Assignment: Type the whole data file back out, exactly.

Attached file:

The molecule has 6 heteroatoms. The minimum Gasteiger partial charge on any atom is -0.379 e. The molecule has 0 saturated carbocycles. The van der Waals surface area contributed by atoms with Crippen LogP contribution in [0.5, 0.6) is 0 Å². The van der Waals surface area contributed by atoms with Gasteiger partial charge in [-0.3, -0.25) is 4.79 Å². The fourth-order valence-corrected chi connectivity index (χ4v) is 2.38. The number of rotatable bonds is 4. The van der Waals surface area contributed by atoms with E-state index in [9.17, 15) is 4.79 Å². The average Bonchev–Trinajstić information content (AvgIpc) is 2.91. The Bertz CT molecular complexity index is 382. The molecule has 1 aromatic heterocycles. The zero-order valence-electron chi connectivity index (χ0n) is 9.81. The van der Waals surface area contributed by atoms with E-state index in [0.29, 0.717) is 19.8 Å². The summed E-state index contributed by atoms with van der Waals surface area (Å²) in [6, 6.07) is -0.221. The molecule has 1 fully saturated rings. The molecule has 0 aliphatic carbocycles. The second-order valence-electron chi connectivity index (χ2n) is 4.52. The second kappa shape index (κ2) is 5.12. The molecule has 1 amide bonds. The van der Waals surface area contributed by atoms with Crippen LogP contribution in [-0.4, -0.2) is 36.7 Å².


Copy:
The molecule has 6 heteroatoms. The minimum Gasteiger partial charge on any atom is -0.379 e. The molecule has 0 saturated carbocycles. The van der Waals surface area contributed by atoms with Crippen LogP contribution in [0.5, 0.6) is 0 Å². The van der Waals surface area contributed by atoms with Gasteiger partial charge in [-0.3, -0.25) is 4.79 Å². The fourth-order valence-corrected chi connectivity index (χ4v) is 2.38. The number of rotatable bonds is 4. The van der Waals surface area contributed by atoms with E-state index in [9.17, 15) is 4.79 Å². The average Bonchev–Trinajstić information content (AvgIpc) is 2.91. The Bertz CT molecular complexity index is 382. The molecule has 1 aromatic heterocycles. The zero-order valence-electron chi connectivity index (χ0n) is 9.81. The van der Waals surface area contributed by atoms with E-state index in [0.29, 0.717) is 19.8 Å². The summed E-state index contributed by atoms with van der Waals surface area (Å²) in [6, 6.07) is -0.221. The molecule has 1 fully saturated rings. The molecule has 0 aliphatic carbocycles. The second-order valence-electron chi connectivity index (χ2n) is 4.52. The second kappa shape index (κ2) is 5.12. The molecule has 1 amide bonds. The van der Waals surface area contributed by atoms with Crippen LogP contribution in [-0.4, -0.2) is 36.7 Å².